“Luckily there wasn’t a European court in those days as it was reversed at every step and if it had gone on one more step it probably would have been refused.” If he has regrets about recent highly contentious approvals - such as the under-construction groundscraper 5 Broadgate for Swiss banking giant UBS or the Walkie Talkie - he’s not letting on today. He urges critics to “reserve judgment” on these projects until they’re completed.

Pressure-cooker-type situations do not intimidate Rees - in fact, he enjoys them. “I like the excitement and the challenge,” he enthuses. “I always wanted to be the odd one out. I’m not saying that to boast, I’ve always felt like that, even as a child. I’m a one-off. I’ve never wanted to gain friends and influence people.” Has he thought about the terms on which he might judge his own legacy? “If I walk through the City in five to 10 years and it’s still changing in a balanced way.”

The future

Some in the London development community have speculated Rees’ departure may have been partly for political reasons, perhaps linked to a perceived strengthening of the City of London’s planning committee with the recent arrival of a QC and a planning committee member from rival authority the City of Westminster. Rees denies there were political reasons behind his departure. “Like any authority City Corporation has had to make cutbacks,” he says. Contrary to comment that he ruled the City planning department like an absolute monarch, Rees is keen to acknowledge the “huge number of people who have been involved in transforming the City” and “the huge team of skilled planners in Guild Hall” for their work over his 29 years there.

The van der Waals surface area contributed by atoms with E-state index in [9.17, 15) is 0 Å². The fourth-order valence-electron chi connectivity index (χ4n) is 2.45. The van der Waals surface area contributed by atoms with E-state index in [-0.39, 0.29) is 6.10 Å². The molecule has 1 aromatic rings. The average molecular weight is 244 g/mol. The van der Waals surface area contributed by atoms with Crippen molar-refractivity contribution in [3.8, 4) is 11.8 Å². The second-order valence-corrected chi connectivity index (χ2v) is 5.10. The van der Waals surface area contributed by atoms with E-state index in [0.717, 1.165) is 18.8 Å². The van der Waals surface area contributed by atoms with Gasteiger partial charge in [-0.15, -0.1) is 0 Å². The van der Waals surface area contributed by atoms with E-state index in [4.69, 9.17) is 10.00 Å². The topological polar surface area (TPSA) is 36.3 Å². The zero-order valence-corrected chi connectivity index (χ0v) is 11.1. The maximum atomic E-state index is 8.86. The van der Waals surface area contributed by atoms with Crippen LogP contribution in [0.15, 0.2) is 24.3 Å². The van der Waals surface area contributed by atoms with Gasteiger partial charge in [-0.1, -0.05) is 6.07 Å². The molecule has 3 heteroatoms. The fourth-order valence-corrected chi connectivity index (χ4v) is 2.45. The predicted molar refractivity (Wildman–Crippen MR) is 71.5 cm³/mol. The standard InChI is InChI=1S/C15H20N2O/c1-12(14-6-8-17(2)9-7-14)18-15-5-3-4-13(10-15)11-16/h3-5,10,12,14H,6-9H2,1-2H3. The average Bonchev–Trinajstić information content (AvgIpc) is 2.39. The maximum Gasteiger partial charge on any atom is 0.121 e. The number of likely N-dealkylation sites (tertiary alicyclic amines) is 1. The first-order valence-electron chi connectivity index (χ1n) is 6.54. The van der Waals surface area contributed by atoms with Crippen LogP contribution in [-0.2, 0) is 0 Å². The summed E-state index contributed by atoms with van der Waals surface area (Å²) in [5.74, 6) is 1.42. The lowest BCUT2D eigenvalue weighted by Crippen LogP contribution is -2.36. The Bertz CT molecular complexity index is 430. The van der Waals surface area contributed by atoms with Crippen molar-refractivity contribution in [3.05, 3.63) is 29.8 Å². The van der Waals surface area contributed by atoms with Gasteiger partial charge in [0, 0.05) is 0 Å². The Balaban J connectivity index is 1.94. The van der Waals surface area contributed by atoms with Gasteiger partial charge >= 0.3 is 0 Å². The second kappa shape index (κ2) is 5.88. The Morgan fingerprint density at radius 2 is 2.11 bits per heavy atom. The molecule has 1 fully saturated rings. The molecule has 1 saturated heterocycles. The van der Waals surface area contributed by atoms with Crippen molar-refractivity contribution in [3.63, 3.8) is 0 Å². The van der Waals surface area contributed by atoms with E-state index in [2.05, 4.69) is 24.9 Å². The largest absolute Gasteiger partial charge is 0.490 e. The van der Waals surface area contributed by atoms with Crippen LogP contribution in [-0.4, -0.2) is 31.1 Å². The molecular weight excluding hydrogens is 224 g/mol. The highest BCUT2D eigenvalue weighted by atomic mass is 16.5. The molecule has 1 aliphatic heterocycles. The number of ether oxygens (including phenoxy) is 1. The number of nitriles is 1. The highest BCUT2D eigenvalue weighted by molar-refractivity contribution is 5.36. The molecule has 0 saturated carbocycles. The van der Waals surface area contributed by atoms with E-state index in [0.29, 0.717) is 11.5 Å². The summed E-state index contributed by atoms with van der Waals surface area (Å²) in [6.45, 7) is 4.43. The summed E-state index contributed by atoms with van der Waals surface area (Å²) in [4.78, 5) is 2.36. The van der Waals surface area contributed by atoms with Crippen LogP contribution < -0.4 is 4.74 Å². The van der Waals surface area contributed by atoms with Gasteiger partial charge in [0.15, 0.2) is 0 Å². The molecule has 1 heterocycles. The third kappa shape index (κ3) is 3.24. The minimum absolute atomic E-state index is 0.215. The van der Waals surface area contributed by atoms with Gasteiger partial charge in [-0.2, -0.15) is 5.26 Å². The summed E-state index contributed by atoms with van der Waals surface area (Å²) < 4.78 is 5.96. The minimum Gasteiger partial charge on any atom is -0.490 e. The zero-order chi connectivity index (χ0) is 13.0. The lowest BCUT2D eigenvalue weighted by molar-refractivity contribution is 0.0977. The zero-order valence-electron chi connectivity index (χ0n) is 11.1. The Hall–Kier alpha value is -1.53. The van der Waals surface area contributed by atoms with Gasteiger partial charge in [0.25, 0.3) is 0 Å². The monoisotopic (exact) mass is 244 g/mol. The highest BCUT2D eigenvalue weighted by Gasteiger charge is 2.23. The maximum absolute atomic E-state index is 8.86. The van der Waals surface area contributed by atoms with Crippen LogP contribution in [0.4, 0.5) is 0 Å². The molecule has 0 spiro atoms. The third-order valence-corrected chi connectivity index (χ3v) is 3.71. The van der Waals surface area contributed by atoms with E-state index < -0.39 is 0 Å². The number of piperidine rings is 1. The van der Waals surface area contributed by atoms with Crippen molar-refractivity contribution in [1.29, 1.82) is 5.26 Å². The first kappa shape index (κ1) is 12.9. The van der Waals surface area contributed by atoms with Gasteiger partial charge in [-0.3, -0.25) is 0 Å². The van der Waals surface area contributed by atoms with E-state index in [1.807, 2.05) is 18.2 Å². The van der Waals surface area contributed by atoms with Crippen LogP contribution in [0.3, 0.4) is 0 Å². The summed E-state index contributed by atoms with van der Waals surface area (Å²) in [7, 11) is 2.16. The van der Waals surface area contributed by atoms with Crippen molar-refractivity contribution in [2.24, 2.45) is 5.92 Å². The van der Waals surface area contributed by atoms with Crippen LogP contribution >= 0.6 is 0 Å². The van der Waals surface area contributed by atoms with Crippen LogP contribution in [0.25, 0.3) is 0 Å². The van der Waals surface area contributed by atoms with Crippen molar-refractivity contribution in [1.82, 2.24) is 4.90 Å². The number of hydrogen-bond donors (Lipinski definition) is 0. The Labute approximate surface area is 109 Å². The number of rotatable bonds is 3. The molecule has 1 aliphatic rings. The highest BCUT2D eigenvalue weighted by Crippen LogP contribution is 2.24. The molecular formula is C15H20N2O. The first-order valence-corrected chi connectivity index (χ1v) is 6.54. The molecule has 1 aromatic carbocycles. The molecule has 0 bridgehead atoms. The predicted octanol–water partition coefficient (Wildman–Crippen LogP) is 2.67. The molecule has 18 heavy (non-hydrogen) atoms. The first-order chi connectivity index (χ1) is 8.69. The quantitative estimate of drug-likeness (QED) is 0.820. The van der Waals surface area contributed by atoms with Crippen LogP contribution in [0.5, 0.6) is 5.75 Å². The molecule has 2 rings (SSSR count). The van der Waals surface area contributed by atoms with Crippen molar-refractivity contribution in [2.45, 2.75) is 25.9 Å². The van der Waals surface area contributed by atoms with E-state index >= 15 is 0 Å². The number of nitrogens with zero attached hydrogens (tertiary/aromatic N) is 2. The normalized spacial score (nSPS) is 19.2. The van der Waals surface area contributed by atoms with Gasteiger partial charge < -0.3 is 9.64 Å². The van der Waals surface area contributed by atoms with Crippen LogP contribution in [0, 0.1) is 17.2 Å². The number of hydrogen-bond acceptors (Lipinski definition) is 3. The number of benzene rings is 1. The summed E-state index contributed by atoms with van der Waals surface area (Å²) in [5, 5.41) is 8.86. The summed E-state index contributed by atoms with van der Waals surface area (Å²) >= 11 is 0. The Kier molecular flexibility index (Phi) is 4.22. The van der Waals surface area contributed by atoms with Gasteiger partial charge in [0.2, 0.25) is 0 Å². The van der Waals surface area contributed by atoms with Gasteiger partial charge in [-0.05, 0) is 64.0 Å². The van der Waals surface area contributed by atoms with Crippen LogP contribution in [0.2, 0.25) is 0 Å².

As for the future for development in London, Rees is concerned about the prospect of nearly 250 proposed towers being scattered across London in areas such as Nine Elms, Canary Wharf and the South Bank, as forecast by New London Architecture last week. “I’m opposed to that if there’s not going to be anything in between them,” Rees says. “You must have a strategy. In the City our strategy has been to cluster them in a very small part [the east].” Contrary to the direction of travel elsewhere, Rees believes the City is “moving into a very different era, focused on refurbishment”. He argues many buildings now coming to the end of their working life, or buildings with lease breaks, were built in the eighties and nineties and can be usefully refurbished, perhaps with a new facade, much more sustainably and cheaply than if a developer knocked them down and started again.

As for Rees, he has got over the initial disappointment of leaving the City Corporation, which is actually sponsoring his first year at the Bartlett. In any case he seems tired of playing the role of a gothic villain for the conservation lobby. “It’s all very well spending all this time rejuvenating the City, but it’s got to the point, like Dr Frankenstein’s monster, where I need a bit of it myself. I’m seeing this professorship as some sort of vampiric attempt at rejuventation.”

Peter Rees city timeline